"Firefall is a game best enjoyed with friends."
The real core of any shooter experience is the combat, and Firefall's
is fast and furious. Enemies spawn in droves pretty much everywhere you go, and every mission is a mini endurance run in staying alive while dishing out pain to your foes. I do have to admit that I felt some frustration here, as several of the missions and activities involve fighting in a very tight space around the mission objective. As a Recon
player, I felt sort of lame to be forced into sub-machine-gunning everything down because there was no way to get at range for my sniper rifle. However, more open objectives (like defending or capturing bases) allow for more freedom, and Recon players can have a bit more fun hiding in the bushes and camping out on hills.
It's worth noting that teamwork is highly encouraged in these quests. Some are nearly impossible to pull off when running around solo. Firefall
, like PlanetSide 2
, is a game best enjoyed with friends.
Resources, resources, resources
The main thrust of every activity in Firefall
is gathering resources, which you can then use to craft increasingly powerful items through the game's exquisitely interesting crafting
system. There are several ways to go about finding the things you need: You can complete missions, participate in dynamic events, or grind out mobs. You can also harvest minerals with explosive devices or through the use of a Thumper, which comes crashing out of the sky and begins harvesting minerals from the earth. This, naturally, upsets the local wildlife, so you'll have to make short work of them if you want to reap the delicious and valuable rewards.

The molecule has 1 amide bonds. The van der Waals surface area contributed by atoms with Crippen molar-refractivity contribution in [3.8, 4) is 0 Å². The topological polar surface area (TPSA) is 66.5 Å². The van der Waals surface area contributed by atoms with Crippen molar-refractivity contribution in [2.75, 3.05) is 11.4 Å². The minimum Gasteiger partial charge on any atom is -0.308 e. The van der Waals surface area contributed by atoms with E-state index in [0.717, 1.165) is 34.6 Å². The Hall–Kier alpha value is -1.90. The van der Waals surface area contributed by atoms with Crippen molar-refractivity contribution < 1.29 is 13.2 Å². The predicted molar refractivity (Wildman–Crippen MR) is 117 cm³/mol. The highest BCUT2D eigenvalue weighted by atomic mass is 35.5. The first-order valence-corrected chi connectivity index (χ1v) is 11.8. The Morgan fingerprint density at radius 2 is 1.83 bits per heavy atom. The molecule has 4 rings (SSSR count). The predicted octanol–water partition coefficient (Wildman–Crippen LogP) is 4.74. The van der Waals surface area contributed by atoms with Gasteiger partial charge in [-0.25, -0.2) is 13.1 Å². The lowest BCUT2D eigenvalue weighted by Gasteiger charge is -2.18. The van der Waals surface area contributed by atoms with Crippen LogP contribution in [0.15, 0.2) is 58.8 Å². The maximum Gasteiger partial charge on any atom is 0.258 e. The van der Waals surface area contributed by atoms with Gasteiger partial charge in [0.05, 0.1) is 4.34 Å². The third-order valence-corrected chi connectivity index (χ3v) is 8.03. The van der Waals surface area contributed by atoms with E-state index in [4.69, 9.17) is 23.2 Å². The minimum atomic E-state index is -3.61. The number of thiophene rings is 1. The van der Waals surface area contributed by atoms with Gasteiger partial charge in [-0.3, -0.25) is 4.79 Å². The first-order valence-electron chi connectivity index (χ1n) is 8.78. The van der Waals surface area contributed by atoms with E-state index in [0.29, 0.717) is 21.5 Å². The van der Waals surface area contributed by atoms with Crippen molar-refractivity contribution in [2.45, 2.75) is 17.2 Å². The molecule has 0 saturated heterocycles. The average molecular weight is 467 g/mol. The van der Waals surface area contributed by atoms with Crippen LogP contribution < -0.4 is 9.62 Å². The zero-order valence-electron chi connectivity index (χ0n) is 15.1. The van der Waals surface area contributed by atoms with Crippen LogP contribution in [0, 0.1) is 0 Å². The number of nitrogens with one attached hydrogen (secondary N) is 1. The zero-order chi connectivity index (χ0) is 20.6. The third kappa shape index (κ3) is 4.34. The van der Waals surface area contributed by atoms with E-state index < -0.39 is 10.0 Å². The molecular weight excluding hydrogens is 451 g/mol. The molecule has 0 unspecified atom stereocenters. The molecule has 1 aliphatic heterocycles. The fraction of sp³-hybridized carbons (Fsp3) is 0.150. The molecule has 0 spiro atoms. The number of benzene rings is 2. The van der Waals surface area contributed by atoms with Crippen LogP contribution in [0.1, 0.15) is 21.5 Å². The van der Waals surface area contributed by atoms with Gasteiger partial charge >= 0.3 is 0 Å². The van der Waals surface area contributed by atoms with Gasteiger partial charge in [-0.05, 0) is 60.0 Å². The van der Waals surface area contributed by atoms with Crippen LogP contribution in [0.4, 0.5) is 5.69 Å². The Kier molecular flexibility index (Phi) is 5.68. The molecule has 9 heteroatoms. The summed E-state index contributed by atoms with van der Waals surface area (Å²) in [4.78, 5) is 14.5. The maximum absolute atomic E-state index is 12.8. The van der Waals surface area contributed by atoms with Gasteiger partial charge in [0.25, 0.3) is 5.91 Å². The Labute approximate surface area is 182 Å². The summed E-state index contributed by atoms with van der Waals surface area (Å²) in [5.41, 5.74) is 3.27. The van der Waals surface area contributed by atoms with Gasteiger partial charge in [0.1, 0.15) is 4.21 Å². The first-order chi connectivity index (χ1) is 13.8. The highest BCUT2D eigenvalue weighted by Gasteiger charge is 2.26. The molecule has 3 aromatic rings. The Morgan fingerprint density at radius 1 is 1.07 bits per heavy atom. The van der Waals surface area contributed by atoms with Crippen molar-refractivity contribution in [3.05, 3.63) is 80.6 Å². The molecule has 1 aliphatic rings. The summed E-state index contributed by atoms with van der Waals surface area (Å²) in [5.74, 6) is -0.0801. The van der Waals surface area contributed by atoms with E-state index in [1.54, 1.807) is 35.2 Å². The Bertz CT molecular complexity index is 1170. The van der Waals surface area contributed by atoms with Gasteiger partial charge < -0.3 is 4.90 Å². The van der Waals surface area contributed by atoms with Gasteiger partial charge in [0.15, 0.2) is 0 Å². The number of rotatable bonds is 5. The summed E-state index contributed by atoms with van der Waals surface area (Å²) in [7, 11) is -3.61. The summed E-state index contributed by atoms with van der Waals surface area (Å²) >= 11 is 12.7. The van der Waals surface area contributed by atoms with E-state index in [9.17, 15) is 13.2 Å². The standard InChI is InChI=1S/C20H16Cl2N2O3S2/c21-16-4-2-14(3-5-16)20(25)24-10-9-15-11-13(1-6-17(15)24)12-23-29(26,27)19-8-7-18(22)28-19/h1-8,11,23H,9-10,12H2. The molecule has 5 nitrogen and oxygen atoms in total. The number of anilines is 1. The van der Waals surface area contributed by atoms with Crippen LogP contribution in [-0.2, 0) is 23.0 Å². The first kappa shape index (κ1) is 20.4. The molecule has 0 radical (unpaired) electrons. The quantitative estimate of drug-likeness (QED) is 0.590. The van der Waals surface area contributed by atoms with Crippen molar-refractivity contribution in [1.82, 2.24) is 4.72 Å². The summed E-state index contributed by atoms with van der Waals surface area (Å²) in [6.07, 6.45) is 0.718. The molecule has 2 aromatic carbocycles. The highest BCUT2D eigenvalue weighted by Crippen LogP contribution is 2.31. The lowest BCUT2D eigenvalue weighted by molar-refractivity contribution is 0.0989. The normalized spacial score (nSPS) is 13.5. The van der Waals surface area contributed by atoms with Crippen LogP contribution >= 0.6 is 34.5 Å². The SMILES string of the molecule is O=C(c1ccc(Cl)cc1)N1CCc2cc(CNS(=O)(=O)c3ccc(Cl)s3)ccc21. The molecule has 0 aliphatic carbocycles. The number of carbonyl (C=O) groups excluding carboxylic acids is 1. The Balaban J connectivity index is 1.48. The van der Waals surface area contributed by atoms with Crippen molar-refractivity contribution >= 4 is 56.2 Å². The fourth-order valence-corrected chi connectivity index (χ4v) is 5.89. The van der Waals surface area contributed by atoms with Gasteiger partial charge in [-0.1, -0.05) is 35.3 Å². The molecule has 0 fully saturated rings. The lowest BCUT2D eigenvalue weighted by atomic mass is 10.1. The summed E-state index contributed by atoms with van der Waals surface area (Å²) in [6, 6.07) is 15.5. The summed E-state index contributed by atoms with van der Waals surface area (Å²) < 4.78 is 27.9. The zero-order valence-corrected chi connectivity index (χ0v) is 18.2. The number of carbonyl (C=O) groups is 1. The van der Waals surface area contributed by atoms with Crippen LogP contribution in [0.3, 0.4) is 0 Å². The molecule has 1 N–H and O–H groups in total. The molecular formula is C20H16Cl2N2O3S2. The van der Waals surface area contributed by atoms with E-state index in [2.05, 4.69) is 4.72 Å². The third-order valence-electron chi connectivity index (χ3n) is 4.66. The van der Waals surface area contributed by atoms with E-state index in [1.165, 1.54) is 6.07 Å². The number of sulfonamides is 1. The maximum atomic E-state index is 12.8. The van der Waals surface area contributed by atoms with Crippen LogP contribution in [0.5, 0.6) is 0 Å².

The resource and inventory system in Firefall
is quite deep and will be a challenge for newer players. There are several different resource types that can be used to create a wide array of items, the appropriate use of which isn't very clearly outlined by the game. The Battleframe interface, tech menu, and Battleframe upgrade screen are also tough to understand at first. There is also very little direction in terms of what to actually do or why to do it, though this may have more to do with my personal beta problems than the actual game. Red 5 does have plans to soften the new player
experience, so it's possible that new tutorials are forthcoming.
Overall, at least based on the PvE component (the focus of this hands-on -- yes, of course, there is PvP in this MMOFPS, but we wanted to tackle PvE this time around), Firefall
seems as if it's going to be very, very good. There are kinks that need working out, for sure, but the main experience is a slick, attractive sci-fi
shooter that will rope new players in and keep them playing for months. Nice graphics, jetboots and cool characters are fun elements, but it's the solid shooting mechanics and rewarding customization and progression systems that will ensure the game lives on past its launch date.
I'm not sure what sort of genre-bending alchemy Red 5 has resorted to in creating a game this cool, but I'm definitely a fan.
Massively's not big on scored reviews -- what use are those to ever-changing MMOs? That's why we bring you first impressions, previews, hands-on experiences, and even follow-up impressions for nearly every game we stumble across. First impressions count for a lot, but games evolve, so why shouldn't our opinions?